Euro-Area Services Grow in Sluggish Economic Recovery

Photographer: Stefano Buonamici/Bloomberg

A waiter serves customers at a beach bar in Barcelona. Companies hiring workers in Germany and Spain offset job cuts in Italy and France, leading to a second monthly increase in employment in the euro area. Close

A waiter serves customers at a beach bar in Barcelona. Companies hiring workers in... Read More

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Photographer: Stefano Buonamici/Bloomberg

A waiter serves customers at a beach bar in Barcelona. Companies hiring workers in Germany and Spain offset job cuts in Italy and France, leading to a second monthly increase in employment in the euro area.

Euro-area services output expanded at the strongest pace in almost three years last month, helping create jobs in a region suffering from low inflation, anemic growth and unemployment close to a record high.

A Purchasing Managers’ Index rose to 53.2 from 53.1 in April, Markit Economics said today, staying above the key 50 mark that indicates growth for a 10th month. In a sign of how fragile the economy remains, separate data showed consumer spending barely grew in the first quarter and net trade subtracted from growth.

“Although the euro zone is enjoying its best performance in three years, this is an uneven, stuttering and lackluster recovery,” said Chris Williamson, chief economist at Markit in London. While payrolls are rising , the pace of growth is “too low to generate enough job creation to bring unemployment down to any significant degree.”

The reports emphasize the challenges facing European Central Bank President Mario Draghi as he tries to rekindle the economy and prevent deflation. The ECB’s Governing Council meets in Frankfurt tomorrow, where it will probably lower its economic forecasts and add stimulus.

“The latest batch of data on the euro zone has maintained the strong pressure on the ECB to provide further policy stimulus,” said Jonathan Loynes, chief European economist at Capital Economics Ltd. in London. There is “absolutely nothing here to stop Mr. Draghi and colleagues.”

GDP Outlook

The gross domestic product data today showed euro-area growth slowed to 0.2 percent in the first quarter after the statistics office revised the last quarter of 2013 to show expansion of 0.3 percent. Consumer spending rose 0.1 percent, while net trade knocked 0.2 percentage point off GDP.

Markit’s services index for May was lower than an initial estimate and its combined measure of manufacturing and services declined to 53.5 from 54 in April. Markit said the surveys are consistent with economic growth of as much as 0.5 percent.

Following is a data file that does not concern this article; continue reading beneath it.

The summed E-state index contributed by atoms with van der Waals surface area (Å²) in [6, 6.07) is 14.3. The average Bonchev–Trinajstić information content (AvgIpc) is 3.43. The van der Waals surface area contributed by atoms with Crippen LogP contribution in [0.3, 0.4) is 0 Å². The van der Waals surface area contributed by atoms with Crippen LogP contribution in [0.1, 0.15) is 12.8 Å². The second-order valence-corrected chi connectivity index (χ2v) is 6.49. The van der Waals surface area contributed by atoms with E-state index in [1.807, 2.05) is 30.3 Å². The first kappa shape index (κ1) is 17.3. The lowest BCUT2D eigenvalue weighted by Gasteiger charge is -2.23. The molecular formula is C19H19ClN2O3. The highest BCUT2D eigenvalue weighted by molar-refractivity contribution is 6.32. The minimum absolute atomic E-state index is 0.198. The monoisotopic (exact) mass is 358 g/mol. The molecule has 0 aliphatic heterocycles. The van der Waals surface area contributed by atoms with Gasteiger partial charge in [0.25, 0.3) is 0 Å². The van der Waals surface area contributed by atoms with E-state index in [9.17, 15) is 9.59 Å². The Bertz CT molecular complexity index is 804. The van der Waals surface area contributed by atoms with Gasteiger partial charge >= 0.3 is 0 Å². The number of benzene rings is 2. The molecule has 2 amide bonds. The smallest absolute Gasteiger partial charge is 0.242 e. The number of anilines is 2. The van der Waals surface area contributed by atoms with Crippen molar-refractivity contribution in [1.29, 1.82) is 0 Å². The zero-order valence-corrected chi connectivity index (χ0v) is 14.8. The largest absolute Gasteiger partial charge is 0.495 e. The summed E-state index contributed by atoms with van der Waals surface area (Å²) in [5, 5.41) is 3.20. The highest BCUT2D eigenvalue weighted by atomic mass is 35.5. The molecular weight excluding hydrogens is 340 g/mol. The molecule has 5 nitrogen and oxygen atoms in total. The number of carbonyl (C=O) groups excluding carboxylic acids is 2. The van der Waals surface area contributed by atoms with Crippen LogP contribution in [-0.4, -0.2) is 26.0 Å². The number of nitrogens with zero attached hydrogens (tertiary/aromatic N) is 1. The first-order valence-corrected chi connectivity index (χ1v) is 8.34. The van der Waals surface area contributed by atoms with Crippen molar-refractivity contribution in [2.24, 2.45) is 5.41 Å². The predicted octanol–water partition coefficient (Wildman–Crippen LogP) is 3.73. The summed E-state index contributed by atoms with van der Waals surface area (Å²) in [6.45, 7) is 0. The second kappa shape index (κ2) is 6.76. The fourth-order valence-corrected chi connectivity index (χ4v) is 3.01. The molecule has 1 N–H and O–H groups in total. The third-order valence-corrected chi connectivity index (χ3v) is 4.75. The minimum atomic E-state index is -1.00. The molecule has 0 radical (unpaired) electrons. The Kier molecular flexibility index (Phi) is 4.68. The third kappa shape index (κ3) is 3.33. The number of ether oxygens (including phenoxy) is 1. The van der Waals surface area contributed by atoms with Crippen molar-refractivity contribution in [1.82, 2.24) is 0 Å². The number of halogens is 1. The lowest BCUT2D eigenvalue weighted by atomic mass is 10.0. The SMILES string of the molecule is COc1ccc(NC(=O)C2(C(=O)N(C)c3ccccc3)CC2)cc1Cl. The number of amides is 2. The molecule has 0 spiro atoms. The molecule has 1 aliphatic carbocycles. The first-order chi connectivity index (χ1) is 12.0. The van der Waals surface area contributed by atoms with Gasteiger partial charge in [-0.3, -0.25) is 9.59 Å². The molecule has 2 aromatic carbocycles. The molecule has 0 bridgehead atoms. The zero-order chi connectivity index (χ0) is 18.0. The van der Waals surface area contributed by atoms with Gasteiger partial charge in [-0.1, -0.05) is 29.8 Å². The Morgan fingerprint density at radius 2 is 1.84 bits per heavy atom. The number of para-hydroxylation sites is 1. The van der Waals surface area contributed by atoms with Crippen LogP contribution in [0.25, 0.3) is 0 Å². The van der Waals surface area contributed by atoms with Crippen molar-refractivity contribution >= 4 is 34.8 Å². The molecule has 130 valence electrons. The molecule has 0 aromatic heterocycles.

In the U.K., a services index came in at 58.6 in May, exceeding the 58.2 median estimate of economists. That compares with a reading of 58.7 in April and Markit said Britain’s economy “continued to boom” last month.

Bank of England policy makers begin their two-day meeting today amid improving data that raises the prospect of an increase in borrowing costs as soon as this year. They will leave the key rate at a record-low 0.5 percent tomorrow, according to a survey of economists.

French Drag

For the euro area, Germany “remains the key driver” and France is a “major drag,” Williamson said. A gauge of manufacturing and services activity in Europe’s largest economy eased to 55.6 in May, while French output contracted.

Companies hiring workers in Germany and Spain offset job cuts in Italy and France, leading to a second monthly increase in employment in the euro area. Even so, the jobless rate has hardly budged from a record 12 percent last year.

Raising pressure on the ECB to act, euro-area inflation slowed more than economists forecast in May, with the rate falling to 0.5 percent from 0.7 percent in April. Policy makers have said they’re considering all options within their mandate.

According to Bloomberg’s monthly survey, 90 percent of economists expect the central bank to lower rates. In addition to a cut in the benchmark rate, now at 0.25 percent, the majority see the ECB becoming the first major central bank to cut its deposit rate below zero. New liquidity operations to fuel lending to smaller companies and asset purchases are also among measures policy makers are debating.

To contact the reporter on this story: Catherine Bosley in Zurich at cbosley1@bloomberg.net

To contact the editors responsible for this story: Craig Stirling at cstirling1@bloomberg.net; Jana Randow at jrandow@bloomberg.net; Paul Gordon at pgordon6@bloomberg.net Fergal O’Brien, Emma Charlton

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